In the meantime, while Fury Road does everything in its power to minimize exposition, it maximizes its action scenes. Before we headed into the film, my partner gleefully called it "Chekov's everything" in reference to the old storytelling standby. Almost nothing is wasted in Fury Road, with everything from Max's V8 Interceptor to the guitar-playing herald fronting Immortan Joe's war party.
As such, Fury Road's action scenes are both tightly designed and visually interesting, ensuring that your attention never wanders even as explosions dominate the majority of the film's two-hour runtime. What's more, Fury Road makes phenomenal use of the fact that the majority of the action takes place in moving vehicles. Over the course of the film, both good guys and bad guys crawl in and out of windows, clamber over rooftops, and hang from side doors. You never know where a War Boy is going to pop up next.
Then there's the villain:
Immortan Joe is almost more important to Mad Max: Fury Road than the hero, from which the film derives its name. He is there from the beginning, eyes glaring out from behind a nightmarish skullfaced mask decorated with horse teeth, an aging warlord commanding a fanatically devoted cult. If Fury Road is in large part about women's liberation, then he is the perfect foil, screaming at one point toward one of his pregnant wives, "That's my child! My property!"
Immortan Joe's outsized impact on Fury Road makes me think of how rare it is that we get a really great villain in action games these days. Metal Gear Solid: Revengeance has an evil senator. DMC has Vergil, though he's mostly an ally throughout the course of the story. Arkham Aslyum has Batman's rogues gallery, but its boss fights are famously its weakest part. Bioshock, of course, has the taunting voice of Andrew Ryan and his haunting command, "Would you kindly?"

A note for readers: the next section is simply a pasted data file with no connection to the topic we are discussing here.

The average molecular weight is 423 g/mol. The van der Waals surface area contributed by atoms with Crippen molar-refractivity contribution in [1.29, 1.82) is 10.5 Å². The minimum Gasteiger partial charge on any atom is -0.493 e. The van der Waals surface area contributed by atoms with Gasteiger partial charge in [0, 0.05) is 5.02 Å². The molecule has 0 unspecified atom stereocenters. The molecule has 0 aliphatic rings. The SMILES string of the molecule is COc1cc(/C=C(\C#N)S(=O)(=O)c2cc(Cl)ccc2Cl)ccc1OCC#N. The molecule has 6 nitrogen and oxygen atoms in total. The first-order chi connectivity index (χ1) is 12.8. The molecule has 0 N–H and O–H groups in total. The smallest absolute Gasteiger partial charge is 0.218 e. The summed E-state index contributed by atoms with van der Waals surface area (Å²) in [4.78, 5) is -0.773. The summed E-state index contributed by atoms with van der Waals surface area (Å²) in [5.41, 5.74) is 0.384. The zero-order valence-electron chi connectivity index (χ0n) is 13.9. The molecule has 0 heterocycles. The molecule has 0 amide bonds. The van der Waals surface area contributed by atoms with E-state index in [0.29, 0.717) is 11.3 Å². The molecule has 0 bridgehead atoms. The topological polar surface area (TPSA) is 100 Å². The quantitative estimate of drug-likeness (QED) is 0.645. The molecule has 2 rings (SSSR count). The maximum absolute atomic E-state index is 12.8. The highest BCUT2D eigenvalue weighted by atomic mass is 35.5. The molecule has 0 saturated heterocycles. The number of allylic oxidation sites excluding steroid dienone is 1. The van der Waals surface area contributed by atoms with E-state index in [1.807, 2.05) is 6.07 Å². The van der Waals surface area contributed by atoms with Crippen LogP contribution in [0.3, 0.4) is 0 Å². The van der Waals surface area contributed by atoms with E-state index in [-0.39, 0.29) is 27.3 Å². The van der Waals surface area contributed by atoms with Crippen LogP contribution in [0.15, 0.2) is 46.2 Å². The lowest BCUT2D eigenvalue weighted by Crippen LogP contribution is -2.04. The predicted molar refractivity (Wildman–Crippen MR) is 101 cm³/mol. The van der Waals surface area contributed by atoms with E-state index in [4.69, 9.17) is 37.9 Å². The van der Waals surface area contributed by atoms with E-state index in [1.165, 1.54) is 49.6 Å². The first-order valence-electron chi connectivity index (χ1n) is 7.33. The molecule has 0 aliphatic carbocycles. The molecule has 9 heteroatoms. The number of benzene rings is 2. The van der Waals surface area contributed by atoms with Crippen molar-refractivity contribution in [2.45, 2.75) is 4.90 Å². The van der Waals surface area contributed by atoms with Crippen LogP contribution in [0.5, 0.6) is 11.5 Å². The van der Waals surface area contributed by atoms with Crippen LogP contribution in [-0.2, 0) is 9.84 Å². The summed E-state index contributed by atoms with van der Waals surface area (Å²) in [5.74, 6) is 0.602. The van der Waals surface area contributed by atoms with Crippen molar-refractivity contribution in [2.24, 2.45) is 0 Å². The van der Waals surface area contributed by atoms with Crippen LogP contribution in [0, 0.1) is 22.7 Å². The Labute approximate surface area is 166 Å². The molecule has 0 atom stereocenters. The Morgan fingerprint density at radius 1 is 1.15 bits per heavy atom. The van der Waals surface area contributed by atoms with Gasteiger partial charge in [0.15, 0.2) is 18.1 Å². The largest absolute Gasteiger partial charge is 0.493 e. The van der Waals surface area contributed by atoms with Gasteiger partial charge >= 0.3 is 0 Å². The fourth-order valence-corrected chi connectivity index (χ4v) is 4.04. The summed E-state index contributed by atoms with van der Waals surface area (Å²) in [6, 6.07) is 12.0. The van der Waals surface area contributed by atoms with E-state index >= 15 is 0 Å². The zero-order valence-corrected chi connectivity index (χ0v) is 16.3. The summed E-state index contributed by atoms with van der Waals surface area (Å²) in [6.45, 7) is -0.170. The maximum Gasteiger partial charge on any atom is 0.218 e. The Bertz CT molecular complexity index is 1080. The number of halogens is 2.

For as polished as action games are these days, it's tough to find a villain as memorable as Immortan Joe. And while a great game doesn't necessarily need a great villain to be successful, it rarely hurts.
Shiny and Chrome
Action games continue to be the bread-and-butter of the medium. Like summer action films, they continue to be the most reliable means by which to bring in a mainstream audience. Generally speaking, they are extremely polished and highly rated by reviewers. Some might argue that we're even in a kind of action game renaissance right now.
But there's also plenty about the genre that bugs me. While From Software and Platinum continue to push the envelope with their respective games, franchises like Assassin's Creed, Call of Duty, and Arkham have long since settled into rote design, preferring to avoid taking outsized risks that might hurt sales. With the bottom having fallen out of the middle-tier market over the past few years, the risk takers have all but vanished, Wolfenstein being a happy exception. The genre had a great run between 2005 and 2011; but since then, refinement has been the rule.
Watching Mad Max: Fury Road made me realize how rare it is these days that an action game or a shooter really makes my jaw drop. I can't think of anything off the top of my head that has quite the same mix of tight action setpieces, phenomenal art design, and memorable villains.
It is in many ways a reflection of what the action game genre can be at its best. Action games don't all need to be extended car chases, obviously, but I wouldn't mind seeing more like it.